I was finishing some research the other day when I received a pop–up ad on my computer—"Hot, sexy Russian girls waiting to meet you." I stared at it for a second. My heart said one thing. My flesh said another. After what seemed like forever, I closed the ad and walked away from the computer, sweating but safe.

I knew I shouldn't check to see what Rachaela the Ukrainian Temptress had for me, but I sure wanted to. The only roadblock between me and a lustful fling in cyberspace was one very tangible, balding, concerned friend—my accountability partner. I couldn't bear the thought of facing him if I gave in to my temptation.?

By God's design, we're physical beings. As physical beings, we have sexual urges and that's no sin. But how we handle our sexual temptations—pornography issues, emotional barriers, and lust—is critically important. Some people think we ought to seclude ourselves from our culture and pray for God to take away our fleshly desires, but that isn't a biblical perspective. Our sexual experience is part of what makes us human, and God said we're "fearfully and wonderfully made" (Psalm 139:14). We shouldn't pray for God to take away our sexual desires. Instead, we should heed Paul's wise advice and take steps to make sure we aren't mastered by them (1 Corinthians 6:12).

There's a time and place for sex—it just isn't during dating. As a single Christian male, I think I speak for most of us men when I say that controlling our lustful and sexual motives is one of the most difficult things to do. I'd rather run into a gun fight wielding a Swiss army knife than battle my sexual desires. You can only take so many cold showers and long runs—after that, you have to sweat it out like an icicle in the desert.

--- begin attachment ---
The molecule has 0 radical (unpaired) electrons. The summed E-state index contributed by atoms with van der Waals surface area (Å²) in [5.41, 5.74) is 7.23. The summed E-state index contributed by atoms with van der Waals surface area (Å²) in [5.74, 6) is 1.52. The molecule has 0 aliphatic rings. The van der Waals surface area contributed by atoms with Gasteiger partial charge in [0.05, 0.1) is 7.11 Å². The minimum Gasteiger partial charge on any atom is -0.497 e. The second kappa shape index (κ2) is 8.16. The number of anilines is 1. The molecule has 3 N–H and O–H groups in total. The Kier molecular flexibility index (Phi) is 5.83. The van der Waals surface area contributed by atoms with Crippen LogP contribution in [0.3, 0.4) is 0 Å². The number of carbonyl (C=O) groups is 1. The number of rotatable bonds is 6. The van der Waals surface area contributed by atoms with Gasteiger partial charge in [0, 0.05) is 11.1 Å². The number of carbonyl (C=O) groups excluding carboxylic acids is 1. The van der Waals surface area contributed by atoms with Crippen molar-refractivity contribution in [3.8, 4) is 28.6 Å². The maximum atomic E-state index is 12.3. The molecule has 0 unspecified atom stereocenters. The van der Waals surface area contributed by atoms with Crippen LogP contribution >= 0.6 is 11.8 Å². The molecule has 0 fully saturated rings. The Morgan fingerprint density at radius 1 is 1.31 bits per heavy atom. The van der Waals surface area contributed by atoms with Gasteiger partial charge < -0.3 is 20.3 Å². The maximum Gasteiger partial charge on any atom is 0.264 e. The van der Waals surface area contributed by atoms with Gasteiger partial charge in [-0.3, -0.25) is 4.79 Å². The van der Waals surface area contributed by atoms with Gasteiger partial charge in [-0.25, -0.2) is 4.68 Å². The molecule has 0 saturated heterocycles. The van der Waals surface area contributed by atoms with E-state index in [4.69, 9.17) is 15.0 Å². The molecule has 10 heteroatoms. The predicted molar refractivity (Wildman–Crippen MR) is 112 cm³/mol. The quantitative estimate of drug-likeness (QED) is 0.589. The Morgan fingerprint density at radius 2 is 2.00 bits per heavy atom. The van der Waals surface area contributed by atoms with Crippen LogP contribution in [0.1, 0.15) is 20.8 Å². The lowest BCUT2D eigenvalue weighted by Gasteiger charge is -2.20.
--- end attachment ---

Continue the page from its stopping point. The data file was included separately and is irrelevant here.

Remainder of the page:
God has given us many tools—the Bible, the Holy Spirit, prayer, the church, etc.—to help us in our sexual struggles, but none more tangible and powerful than one another. Men need other men. When Jesus sent the disciples into a dangerous world to preach the gospel, he said, "Take nothing for the journey—no staff, no bag, no bread, no money, no extra tunic" (Luke 9:3). But he sent them two–by–two. He knew they needed one another for guidance, support, and encouragement. He knew that we needed accountability.

If you think about it, all of our great heroes had an accountability partner with whom to share both the joys and sorrows of life. They all went two–by–two. Batman had Robin. Gilligan had the Skipper. Even the Lone Ranger wasn't alone; he had Tonto. We've always known two are better than one and that "a chord of three strands is not easily broken" (Ecclesiastes 4:12). God is always with us, but sometimes we don't feel his physical presence. Having a fellow soldier by our side helps give us perspective and balance.

p>In every romantic relationship I've experienced, there have been moments when I was spiritually and emotionally weak … weak enough to have sex. When I was engaged, I shared a bed with my fiancéfrom time to time, thinking I could handle just sleeping in the same bed together. I was foolish. I got to the point that I wanted her body—only her body. It was only by God's grace that I didn't lose my virginity. I was without accountability, and my unchecked attitudes and actions eventually led to the demise of our relationship. Had there been an older and wiser man there to guide me, I may have avoided great emotional pain.

It's taken me 30 difficult years to learn it, but I now have a gentleman in my life whom I'm blessed to call my accountability partner—a man I loving refer to as "Yoda." Sharing a similar background in both ministry and business, he's about 10 years older than me and 50 years wiser. You need a Yoda as well. When you seek out someone to train you in the Jedi way, there are three abilities you should look for: